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New Braunfels Herald Zeitung Newspaper Archives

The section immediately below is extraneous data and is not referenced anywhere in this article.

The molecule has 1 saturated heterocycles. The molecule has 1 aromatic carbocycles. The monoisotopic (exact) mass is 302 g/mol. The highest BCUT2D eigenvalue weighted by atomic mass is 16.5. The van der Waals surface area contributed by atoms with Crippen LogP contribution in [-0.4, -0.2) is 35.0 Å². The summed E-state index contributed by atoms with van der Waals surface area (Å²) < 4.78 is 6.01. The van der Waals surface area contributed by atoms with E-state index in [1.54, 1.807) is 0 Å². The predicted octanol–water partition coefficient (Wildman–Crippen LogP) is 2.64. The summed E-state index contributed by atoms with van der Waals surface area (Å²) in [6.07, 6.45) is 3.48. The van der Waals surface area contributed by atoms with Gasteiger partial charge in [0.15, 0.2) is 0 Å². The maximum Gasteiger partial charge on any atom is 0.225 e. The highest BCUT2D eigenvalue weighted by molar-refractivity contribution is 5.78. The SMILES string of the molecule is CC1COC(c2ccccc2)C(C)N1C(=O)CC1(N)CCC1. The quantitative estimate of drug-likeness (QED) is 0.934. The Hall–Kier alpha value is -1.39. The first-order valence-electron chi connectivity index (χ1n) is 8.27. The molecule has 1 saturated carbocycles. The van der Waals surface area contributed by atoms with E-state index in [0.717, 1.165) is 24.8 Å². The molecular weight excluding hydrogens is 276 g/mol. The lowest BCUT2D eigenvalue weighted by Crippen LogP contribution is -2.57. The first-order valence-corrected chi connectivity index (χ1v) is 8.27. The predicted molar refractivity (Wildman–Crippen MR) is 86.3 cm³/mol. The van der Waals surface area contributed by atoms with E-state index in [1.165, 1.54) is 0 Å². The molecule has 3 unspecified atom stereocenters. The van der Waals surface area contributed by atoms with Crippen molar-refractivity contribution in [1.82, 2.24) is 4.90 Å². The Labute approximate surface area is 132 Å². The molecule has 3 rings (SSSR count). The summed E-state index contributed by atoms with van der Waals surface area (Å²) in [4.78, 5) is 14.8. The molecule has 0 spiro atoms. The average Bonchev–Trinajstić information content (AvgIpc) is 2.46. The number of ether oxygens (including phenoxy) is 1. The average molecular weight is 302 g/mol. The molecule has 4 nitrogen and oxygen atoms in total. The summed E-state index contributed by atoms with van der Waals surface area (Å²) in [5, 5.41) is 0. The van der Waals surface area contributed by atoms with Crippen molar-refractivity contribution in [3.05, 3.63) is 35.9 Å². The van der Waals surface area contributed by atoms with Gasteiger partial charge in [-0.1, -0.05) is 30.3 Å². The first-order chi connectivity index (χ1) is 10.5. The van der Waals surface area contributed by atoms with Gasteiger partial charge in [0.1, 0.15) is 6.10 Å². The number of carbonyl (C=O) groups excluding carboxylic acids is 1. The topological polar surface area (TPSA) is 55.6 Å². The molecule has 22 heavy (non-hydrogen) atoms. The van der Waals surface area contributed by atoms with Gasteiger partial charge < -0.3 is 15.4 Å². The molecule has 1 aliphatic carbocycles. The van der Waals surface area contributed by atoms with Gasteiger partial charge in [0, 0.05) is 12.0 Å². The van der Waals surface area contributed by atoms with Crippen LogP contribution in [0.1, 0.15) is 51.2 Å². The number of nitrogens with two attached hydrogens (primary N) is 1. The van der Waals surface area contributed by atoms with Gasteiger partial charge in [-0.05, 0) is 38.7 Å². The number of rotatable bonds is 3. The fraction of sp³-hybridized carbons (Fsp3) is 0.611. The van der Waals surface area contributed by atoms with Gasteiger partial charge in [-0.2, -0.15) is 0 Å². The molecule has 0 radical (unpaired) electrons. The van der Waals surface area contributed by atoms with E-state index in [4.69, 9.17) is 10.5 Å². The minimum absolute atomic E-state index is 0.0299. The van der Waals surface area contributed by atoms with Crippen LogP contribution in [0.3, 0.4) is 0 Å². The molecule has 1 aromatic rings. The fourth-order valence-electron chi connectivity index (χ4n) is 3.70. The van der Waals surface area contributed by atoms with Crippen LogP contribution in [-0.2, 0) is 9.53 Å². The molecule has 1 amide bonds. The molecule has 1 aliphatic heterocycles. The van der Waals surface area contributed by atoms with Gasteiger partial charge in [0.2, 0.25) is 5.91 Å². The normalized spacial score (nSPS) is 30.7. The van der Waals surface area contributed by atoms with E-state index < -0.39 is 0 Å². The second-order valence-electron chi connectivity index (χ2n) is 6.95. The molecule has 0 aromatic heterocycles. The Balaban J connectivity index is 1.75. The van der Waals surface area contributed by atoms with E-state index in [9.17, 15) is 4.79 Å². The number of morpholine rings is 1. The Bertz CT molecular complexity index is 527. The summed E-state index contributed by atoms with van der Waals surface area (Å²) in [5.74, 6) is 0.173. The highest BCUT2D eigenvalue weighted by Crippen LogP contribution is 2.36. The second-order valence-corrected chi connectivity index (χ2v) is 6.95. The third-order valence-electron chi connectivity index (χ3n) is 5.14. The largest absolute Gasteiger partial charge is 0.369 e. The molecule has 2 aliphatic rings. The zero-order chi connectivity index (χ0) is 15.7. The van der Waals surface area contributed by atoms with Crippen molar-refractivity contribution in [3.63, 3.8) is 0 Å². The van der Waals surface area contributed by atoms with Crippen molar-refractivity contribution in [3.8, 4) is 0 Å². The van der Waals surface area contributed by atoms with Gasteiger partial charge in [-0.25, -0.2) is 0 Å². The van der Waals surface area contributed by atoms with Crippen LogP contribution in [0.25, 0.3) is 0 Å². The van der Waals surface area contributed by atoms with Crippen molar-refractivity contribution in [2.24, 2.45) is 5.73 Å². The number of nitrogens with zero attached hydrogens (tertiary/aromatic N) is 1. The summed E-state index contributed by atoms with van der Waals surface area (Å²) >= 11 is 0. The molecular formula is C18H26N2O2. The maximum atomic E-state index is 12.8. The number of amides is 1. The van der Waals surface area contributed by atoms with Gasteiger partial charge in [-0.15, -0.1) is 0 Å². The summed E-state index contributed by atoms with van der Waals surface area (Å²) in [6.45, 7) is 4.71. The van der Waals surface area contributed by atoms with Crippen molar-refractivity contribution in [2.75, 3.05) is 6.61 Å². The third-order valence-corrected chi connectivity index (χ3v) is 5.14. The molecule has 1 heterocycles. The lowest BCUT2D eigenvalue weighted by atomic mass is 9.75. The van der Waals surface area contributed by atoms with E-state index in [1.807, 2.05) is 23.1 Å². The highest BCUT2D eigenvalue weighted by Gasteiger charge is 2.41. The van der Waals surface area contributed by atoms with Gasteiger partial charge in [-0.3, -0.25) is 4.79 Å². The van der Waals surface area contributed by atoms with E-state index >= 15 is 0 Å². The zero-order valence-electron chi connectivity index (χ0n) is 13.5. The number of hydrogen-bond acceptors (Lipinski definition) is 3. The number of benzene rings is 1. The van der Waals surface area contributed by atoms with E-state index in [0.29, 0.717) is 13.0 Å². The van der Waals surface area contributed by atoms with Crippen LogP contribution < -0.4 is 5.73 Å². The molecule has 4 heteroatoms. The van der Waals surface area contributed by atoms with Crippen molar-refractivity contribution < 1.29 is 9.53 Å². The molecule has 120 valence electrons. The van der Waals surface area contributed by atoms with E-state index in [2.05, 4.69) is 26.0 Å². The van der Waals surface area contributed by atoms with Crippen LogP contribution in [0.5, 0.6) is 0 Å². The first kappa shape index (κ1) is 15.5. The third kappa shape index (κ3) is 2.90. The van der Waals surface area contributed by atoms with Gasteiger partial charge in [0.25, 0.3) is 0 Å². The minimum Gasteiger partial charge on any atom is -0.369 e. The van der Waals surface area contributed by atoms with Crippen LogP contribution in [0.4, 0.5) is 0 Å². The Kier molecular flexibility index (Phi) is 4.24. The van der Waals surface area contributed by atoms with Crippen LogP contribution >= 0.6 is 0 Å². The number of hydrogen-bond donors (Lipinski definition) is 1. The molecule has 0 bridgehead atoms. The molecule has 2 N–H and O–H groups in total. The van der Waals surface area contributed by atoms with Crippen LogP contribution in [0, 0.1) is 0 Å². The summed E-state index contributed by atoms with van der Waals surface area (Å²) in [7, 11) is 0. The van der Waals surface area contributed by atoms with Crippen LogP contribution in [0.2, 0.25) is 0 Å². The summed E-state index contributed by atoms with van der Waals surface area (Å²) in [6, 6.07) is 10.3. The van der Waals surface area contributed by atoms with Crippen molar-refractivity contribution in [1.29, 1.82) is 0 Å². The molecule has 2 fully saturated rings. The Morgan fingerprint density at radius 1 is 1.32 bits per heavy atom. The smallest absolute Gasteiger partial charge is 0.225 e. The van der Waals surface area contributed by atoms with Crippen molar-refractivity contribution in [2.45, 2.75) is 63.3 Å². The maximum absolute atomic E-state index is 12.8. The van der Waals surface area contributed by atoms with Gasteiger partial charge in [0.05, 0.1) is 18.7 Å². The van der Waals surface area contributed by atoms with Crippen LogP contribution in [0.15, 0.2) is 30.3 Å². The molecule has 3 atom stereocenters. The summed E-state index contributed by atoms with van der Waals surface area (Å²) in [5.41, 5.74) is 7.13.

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New Braunfels Herald Zeitung (Newspaper) - April 20, 1993, New Braunfels, Texas Going to court is scary for anyone, especially a child. So having a friend like Betr ty Marsh Green, program director for Comal County Child Advocacy, to explain things and be your friend, without expecting you to choose sides, is very important. Green retired Thurs-day after serving as the director for four years, but she will still be serving the children of Comal County. “We are happy that Betty has served us so well for so long and that she will continue to work with us as a board member and an advocate,” said Bob Stewart, CASA board member. CASA volunteers talk to children, parents, family members, social workers, school officials, health providers and others knowledgeable about a child’s history, and review all records on the child in order to prepare a recommendation for the court that protects the child’s interests. They also explain what’s happening in court in preparation for the complicated legal proceedings the child may be exposed to in the courtroom. “We’re court appointed — CASA stands for court-appointed special advocate,” Green said. “We’re appointee to work with children who are victims of abuse or neglect or whatever, and are involved in court proceedings. “We help them to understand what's going on, let them know that the/ve got a friend,” she said. “Our main objective is what’s in the best interest of the child.” Green will be honored by the Comal County Commissioners Court at next week’s session with a resolution in her honor recognizing her outstanding service to the children of Comal County. The new program director is Jackie Vann. Advocacy director steps down By ROSE MARIE EASH Hers kf-Zalt ung Tuesday, April 20,1993 .)'■  . New BraunfelsHeiUd-Zeit 410 NOIA 10/22/99    172 I SO-WEST MICROPUBLISHING 2627 E YANDELL DR EI. PASO. TX 79903Serving Comal County • Home of Sergio A. Goode 50 Cents Daily, 75 Cents Sunday    Vol.    141, No. 107 aetty Marsh Green TASB to find new CISD superintendent By ROSEMARIE EASH Hers Id-Zs Kung The Comal Independent School District board of trustees hired Texas Association of School Boards superintendent search consultant Don Killough to find a new CISD superintendent by August 16. Killough met with the board Monday night to develop a schedule for the search, which begins today with advertisements placed with Education Week, the American Association of School Administrators, TENET, and the Texas Association of School Administrators. The board agreed that the search should be conducted nationwide. The search will include meetings with the board, the staff and the community, as well as school visits by TASB, in order to develop a profile of the desired superintendent. Letters inviting specific groups to the meetings will be sent, but the sessions will be open to the public. “We don’t want to leave anyone out,” said Killough. ‘The meetings are open to anyone who wants to come.” The meetings will be conducted by Killough. No board members or other admin istrative staff will be present. Jeanie Mendez, CISD superintendent’s secretary, will take notes. The meetings will be held at the Central Office in New Braunfels, except for the teachers meetings, which will be held at Frazier Elementary. Killough said he would be asking participants what they consider the outstanding feature of the district, what they would tell a prospective candidate needs to be done, and what characteristics they would seek in a superintendent. According to Killough, the purpose of the meetings is to give any citizen who wishes the opportunity to make comments regarding the selection of a new superintendent. Comments will be summarized and a profile developed to be used in evaluating applicants. TASB will immediately begin recruiting applicants. The district has already received 29 applicants, Mendez said. Killough advised the board that salaries for districts of CISD’s size average $78,000. He asked for agreement that the current salary be raised, and the board said they knew that a salary increase would be necessary. Blaze leaves local family of four homeless Congregation dedicates new Peace Lutheran building By GARY P. CARROLL Herskl-Zeltung Members of Peace Lutheran Church in New Braunfels dedicated their new church building, located at 1147 South Walnut Street, Sunday afternoon. The Peace Lutheran congregation began in 1987 as a sister church to St. Paul Lutheran Church, and had been meeting in the Memorial Primary School. Peace Lutheran Southwestern Texas Synod Bishop Henry Schulte, father of Peace Lutheran Pastor David Schulte, was on hand to take part in the dedication of the new church building which has been in use since March 28. “This is the house of the Lord our God,” said Bishop Schulte. “And it is in his name ... that we dedicate this place for God’s purpose." Pastor Schulte said that not only does the new building provide a more permanent place from which to perform the ministry, but also a place from which to become more involved with the entire New Braunfels community. Schulte said the possibility of the building being used for adult continuing education courses was a possibility. Pastor Schulte said the new building will be able to handle the steadily increasing congregation, and because of the increasing numbers, a second service may be a necessity in the near future. Schulte said the congregation size has increased from approximately 80 to around 125 consistently. Schulte told the overflow crowd of 250 that the building was built with the future in mind. The way our architects designed this building is that each component is expandable,” Schulte said. “So as we continue to grow, we won’t have to lose what we have at this point, we can just add on to it." Chamber supports 18 amendments to city charter By GARY P. CARROLL Hersld-Zeltung The New Braunfels Chamber of Commerce announced its support of the 18 amendments to the city charter during its April Board of Directors meeting Monday afternoon. City charter amendments on the ballot deal with election procedures, pay scales for council members, and council member term limitations. The board did not take a position on the amendments to the state constitution. Several board members said without enabling legislation to fully explain the amendments, it would be better to not take a position as a board. Board Member Rusty Brockman said he was concerned with the wording of the amendments, especially Proposition 2, which would not allow state mandated education programs without state funding. “It would be nice to know that if they’re going to mandate programs that there would be some money coming down from the state to fund it,” Brockman said. But Brockman said he wasn’t sure the language of the amendment would remain the same after it was passed and written into the constitution. Other board members voiced concern that should the amendments be accepted by voters, to change any one of them in the future would take another constitutional amendment. Brockman announced also a May ll graduation ceremony at the Civic Center for the charter class of the Leadership New Braunfels. In other chamber business: • The Chamber will observe Small Business Week, May 9 to May 15, during which time the Small Business Person of the Year will be honored. • The Legislative Affairs Committee recommended the Chamber support, in concept, objectives of the United States Chamber of Commerce’s National Business Agenda. • A membership drive began to attract 125 new members and $20,000 in new dues income. • Board members were urged to show their support for continued favorable rulings on the aquifer and will observe ’‘Aquifer Week," April 19 to April 23. Local Red Cross, Sts. Peter and Paul provide support By ROSE MARIE EASH Hers Id-Ze Kung The local Red Cross and Sts. Peter and Paul Church are providing aid to the Gonzales family whose home was destroyed by fire on Sunday. The Red Cross has provided emergency housing and medical care for the family and Sts Peter and Paul Church is collecting clothing, food and money to help. “Everything was burnt,” said Monsignor Eugene O’Callaghan of Sts. Peter and Paul. They had to buy clothes for the girls to go to school this morning,” O’Callaghan said. They are very deserving of our help.” Reynaldo and Diane Gonzales and their two children, Sonja,10, and Lisa, 13, were not at home at the time of the fire. Gonzales is a diabetic who is blind and is a double amputee with kidney failure. His wife performs dialysis treatments for her husband five times a day. According to Mrs. Gonzales, she is currently administering the procedure in the couple’s van until other arrangements can be made. She said she is counting her blessings despite the hardship. “I just thank the good Lord he was with me,” said Diane Gonzales. “If Rey had been in there, I don’t think I could have gotten him out. We appreciate everything everyone has done for us.” According to Shirley Offerman^ Red Cross coordinator for volunteer services for Comal County, the family "has insurance and their needs will be taken care of on an emergency basis until a determination can be made as to permanent requirements. The New Braunfels Fire Department responded to the call at 11:44 a.m. Sunday. The blaze caused an estimated $7,000 damage to the mobile home, which sets on Lot 36 in the Country Village Mobile Home Park. Fire Marshall John Herber said the cause appeared to be a short circuit in the kitchen area, based on an investigation at the scene. Monsignor O’Callaghan said donations may be brought to the church office or those interested in helping may call Sts. Peter and Paul at 625-4531. The two girls were at the church when the fire occurred. New Braunfels firefighters respond to a house fire Sunday which left a family homeless. Residents interested in providing assistance to the family may call Sts. Peter and Paul Church at 625-4531. Photo by Karta Wenzel. Inside Small Business of the Year The Greater New Braunfels Cham Der of Commerce names it 1993 Small Business of the Year winner tor 1993. See th* recipients* with their award on Page 2 wrrrrrr.r1 1    ........—, 1  . 111     ...      "    v    ~------------—-—    i InsideStammtisch BUSINESS.............. .........5 CLASSIFIED........... ...9-11 COMICS.................. ..........6 DOWNTOWN.......... ........12 OBITUARIES.......... OPINION................. .........4 SPORTS.................. .........a STAMMTISCH........ ..........7 WATER WATCH..... ..........2 WEATHER.............. The HeraldZed ung invites readers to submit items to Stammtisch. According to the Sophienburg Archives and members of the German community, "Stammtisch* represents a sitting place reserved fora group of special people — or a time for members of a community to share the day's happenings. See more Stammtisch on page 7. Best Wishes The Herald-Zeitung sends Birthday wishes to Sergio Goode, Andrea Schmidt, Jaime Sotelo, Lenny Leos and Anna Escobedo. Belated Birthday wishes go to Rosalyn Tarlton. Blush Bowl ’93 Blush Bowl ’93 — a Canyon High School versus New Braunfels High School powder-puff football game — will be held Saturday, April 24 at Unicom Stadium at New Braunfels High School. Junior Varsity to play at 6 p.m. Varsity to play at 7:30 p.m. Tickets are $2 in advance at both high schools and $3 at the gate. Proceeds to benefit Senior Class Project Graduation Party. Call 629-3931 for details. Earth Day Clean Up Residents of Rivercrest Heights Neighborhood Association will hold its Earth Day Park Clean Up 8 a.m. to noon April 24. Residents are asked to bring tools, gloves, garbage bags and beverages. Work committees are being formed in advance. Call 629-2262 or 629-4243. ;